Representing diversity in a complex and dynamic world: the moderate and progressive vision of European democracy.
Posted by fcb on July 19, 2008
Copernicus, fractal art, Sven Geier, 2007 (image inverted by LiL team) [*]
The Prime Minister’s decision to set up a select committee of the House of Representatives, representing both parties equally, to discuss issues related to the strengthening of democracy is one of the first tangible results of Joseph Muscat’s leadership.
The committee’s agenda is impressive and almost daunting:
* Public broadcasting
* Electoral Law
* Public financing of political parties and party funding transparency
* Adequate resources for Parliament
* A reform of the Permanent Commission against Corruption
* Strengthening of the Office of the Ombudsman
* Regulation of parliamentary appointments
* Regulation of ministers’, parliamentary secretaries’, and MPs’ conflict of interest
We feel that Lawrence Gonzi and Joseph Muscat have both understood the great opportunity offered by the present exceptionally favourable political circumstances to take Malta a step closer to the standards of governance expected of a European country today. One hopes that all of the MPs chosen to sit on this historic committee (Tonio Borg, Anglu Farrugia, Austin Gatt, Charles Mangion, Karmenu Vella and Francis Zammit Dimech) will live up to the considerable responsibility they have been entrusted with by their respective leaders.
Joseph’s insistence that civil society should be given the opportunity to have its say before any decision are taken, including the trade unions, the constituted bodies, Alternattiva Demokratika (the only organisation he specifically named) and the NGOs, should not be underestimated. Parliament is the highest expression of our democracy but does not, cannot, comprehend and express the complexity, diversity and dynamism of the galaxy of interests, aspirations and preoccupations that characterise Maltese society close to the end of the first decade of the 21st century.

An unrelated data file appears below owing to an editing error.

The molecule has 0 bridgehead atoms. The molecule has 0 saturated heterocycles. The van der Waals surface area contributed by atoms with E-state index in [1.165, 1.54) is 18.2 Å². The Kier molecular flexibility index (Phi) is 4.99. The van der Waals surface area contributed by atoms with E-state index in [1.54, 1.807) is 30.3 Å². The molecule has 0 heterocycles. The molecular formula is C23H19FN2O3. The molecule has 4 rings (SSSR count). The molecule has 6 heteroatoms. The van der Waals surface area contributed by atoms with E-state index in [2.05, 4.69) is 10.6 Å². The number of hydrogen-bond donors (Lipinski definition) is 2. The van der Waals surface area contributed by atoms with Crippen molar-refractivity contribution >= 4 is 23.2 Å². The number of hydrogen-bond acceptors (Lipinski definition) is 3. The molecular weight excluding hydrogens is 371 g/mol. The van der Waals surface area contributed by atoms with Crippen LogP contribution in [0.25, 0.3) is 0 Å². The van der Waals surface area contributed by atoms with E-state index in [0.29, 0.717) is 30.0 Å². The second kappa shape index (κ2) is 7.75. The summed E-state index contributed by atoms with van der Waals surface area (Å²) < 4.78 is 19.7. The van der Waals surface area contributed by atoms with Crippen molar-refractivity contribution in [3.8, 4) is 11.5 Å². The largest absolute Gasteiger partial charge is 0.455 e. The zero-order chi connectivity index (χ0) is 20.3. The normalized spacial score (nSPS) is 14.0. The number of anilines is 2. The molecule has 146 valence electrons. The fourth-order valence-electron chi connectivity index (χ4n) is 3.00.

The latter is an issue that needs to be seriously engaged by the political parties. Malta’s consistently high electoral participation rates hide the fact that in between elections an increasing number of Maltese and Gozitans feel alienated from ‘the political class’. Voting Labour or Nationalist at elections today does not mean that one identifies completely with the culture of the party one has voted for. Indeed, one wonders why so many thinking citizens continue to vote for so many candidates whose ignorance is surpassed only by their arrogance. And we are not thinking of the marginal cranks, oddballs and black sheep that occasionally jump onto the stage. We are thinking of the average candidate’s ability to read and appreciate the signs of the times and to ‘represent’ these in the House of Representatives.
The problems of political representation of diversity in a complex and changing society is one of the main issues that Labour in labour intends to pursue. It is central to any discussion of democracy in the contemporary world and, more emphatically, of the vision of democracy of European moderates and progressives.
[*] See Caaretaker’s note below.